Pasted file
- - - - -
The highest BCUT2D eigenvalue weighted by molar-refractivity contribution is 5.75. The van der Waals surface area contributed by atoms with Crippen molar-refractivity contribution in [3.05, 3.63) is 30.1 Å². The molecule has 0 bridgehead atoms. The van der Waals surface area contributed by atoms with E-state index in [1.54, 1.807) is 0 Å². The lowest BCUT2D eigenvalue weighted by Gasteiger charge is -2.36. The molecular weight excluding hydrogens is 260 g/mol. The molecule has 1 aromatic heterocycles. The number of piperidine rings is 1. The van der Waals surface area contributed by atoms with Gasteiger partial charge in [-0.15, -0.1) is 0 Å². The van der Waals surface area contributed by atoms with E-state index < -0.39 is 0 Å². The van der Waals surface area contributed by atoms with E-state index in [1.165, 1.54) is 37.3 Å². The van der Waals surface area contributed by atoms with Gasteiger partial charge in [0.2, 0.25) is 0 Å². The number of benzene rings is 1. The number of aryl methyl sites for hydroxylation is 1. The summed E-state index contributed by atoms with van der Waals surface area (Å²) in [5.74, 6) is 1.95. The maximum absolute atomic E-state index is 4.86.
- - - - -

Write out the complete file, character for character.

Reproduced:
The highest BCUT2D eigenvalue weighted by molar-refractivity contribution is 5.75. The van der Waals surface area contributed by atoms with Crippen molar-refractivity contribution in [3.05, 3.63) is 30.1 Å². The molecule has 0 bridgehead atoms. The van der Waals surface area contributed by atoms with E-state index in [1.54, 1.807) is 0 Å². The lowest BCUT2D eigenvalue weighted by Gasteiger charge is -2.36. The molecular weight excluding hydrogens is 260 g/mol. The molecule has 1 aromatic heterocycles. The number of piperidine rings is 1. The van der Waals surface area contributed by atoms with Gasteiger partial charge in [-0.15, -0.1) is 0 Å². The van der Waals surface area contributed by atoms with E-state index < -0.39 is 0 Å². The van der Waals surface area contributed by atoms with E-state index in [1.165, 1.54) is 37.3 Å². The van der Waals surface area contributed by atoms with Gasteiger partial charge in [0.2, 0.25) is 0 Å². The number of benzene rings is 1. The number of aryl methyl sites for hydroxylation is 1. The summed E-state index contributed by atoms with van der Waals surface area (Å²) in [5.74, 6) is 1.95. The maximum absolute atomic E-state index is 4.86.